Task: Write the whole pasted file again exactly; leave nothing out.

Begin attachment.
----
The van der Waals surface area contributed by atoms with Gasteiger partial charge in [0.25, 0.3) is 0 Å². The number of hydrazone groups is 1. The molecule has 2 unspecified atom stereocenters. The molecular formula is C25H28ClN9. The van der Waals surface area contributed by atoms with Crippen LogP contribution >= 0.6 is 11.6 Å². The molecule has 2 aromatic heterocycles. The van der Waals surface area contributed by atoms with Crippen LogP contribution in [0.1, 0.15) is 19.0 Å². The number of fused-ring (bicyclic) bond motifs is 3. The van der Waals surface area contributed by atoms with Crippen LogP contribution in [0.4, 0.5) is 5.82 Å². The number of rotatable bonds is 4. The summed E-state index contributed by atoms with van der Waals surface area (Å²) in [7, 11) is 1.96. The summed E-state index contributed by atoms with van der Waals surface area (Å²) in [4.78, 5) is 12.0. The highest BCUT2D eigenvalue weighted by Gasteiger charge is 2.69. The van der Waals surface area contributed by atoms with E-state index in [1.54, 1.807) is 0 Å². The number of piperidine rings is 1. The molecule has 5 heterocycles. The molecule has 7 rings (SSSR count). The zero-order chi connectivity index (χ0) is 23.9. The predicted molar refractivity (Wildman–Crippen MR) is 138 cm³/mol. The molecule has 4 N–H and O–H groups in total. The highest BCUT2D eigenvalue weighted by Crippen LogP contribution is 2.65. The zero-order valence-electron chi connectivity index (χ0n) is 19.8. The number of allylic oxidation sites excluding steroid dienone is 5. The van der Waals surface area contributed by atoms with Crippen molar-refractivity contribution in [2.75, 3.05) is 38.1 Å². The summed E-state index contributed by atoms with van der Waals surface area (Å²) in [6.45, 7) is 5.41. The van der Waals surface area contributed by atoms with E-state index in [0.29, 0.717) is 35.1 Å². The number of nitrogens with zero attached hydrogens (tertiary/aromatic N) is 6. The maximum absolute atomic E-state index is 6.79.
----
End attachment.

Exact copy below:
The van der Waals surface area contributed by atoms with Gasteiger partial charge in [0.25, 0.3) is 0 Å². The number of hydrazone groups is 1. The molecule has 2 unspecified atom stereocenters. The molecular formula is C25H28ClN9. The van der Waals surface area contributed by atoms with Crippen LogP contribution >= 0.6 is 11.6 Å². The molecule has 2 aromatic heterocycles. The van der Waals surface area contributed by atoms with Crippen LogP contribution in [0.1, 0.15) is 19.0 Å². The number of fused-ring (bicyclic) bond motifs is 3. The van der Waals surface area contributed by atoms with Crippen LogP contribution in [0.4, 0.5) is 5.82 Å². The number of rotatable bonds is 4. The summed E-state index contributed by atoms with van der Waals surface area (Å²) in [7, 11) is 1.96. The summed E-state index contributed by atoms with van der Waals surface area (Å²) in [4.78, 5) is 12.0. The highest BCUT2D eigenvalue weighted by Gasteiger charge is 2.69. The van der Waals surface area contributed by atoms with E-state index in [1.54, 1.807) is 0 Å². The number of piperidine rings is 1. The molecule has 5 heterocycles. The molecule has 7 rings (SSSR count). The zero-order chi connectivity index (χ0) is 23.9. The predicted molar refractivity (Wildman–Crippen MR) is 138 cm³/mol. The molecule has 4 N–H and O–H groups in total. The highest BCUT2D eigenvalue weighted by Crippen LogP contribution is 2.65. The zero-order valence-electron chi connectivity index (χ0n) is 19.8. The number of allylic oxidation sites excluding steroid dienone is 5. The van der Waals surface area contributed by atoms with Crippen molar-refractivity contribution in [2.75, 3.05) is 38.1 Å². The summed E-state index contributed by atoms with van der Waals surface area (Å²) in [6.45, 7) is 5.41. The van der Waals surface area contributed by atoms with E-state index in [0.29, 0.717) is 35.1 Å². The number of nitrogens with zero attached hydrogens (tertiary/aromatic N) is 6. The maximum absolute atomic E-state index is 6.79.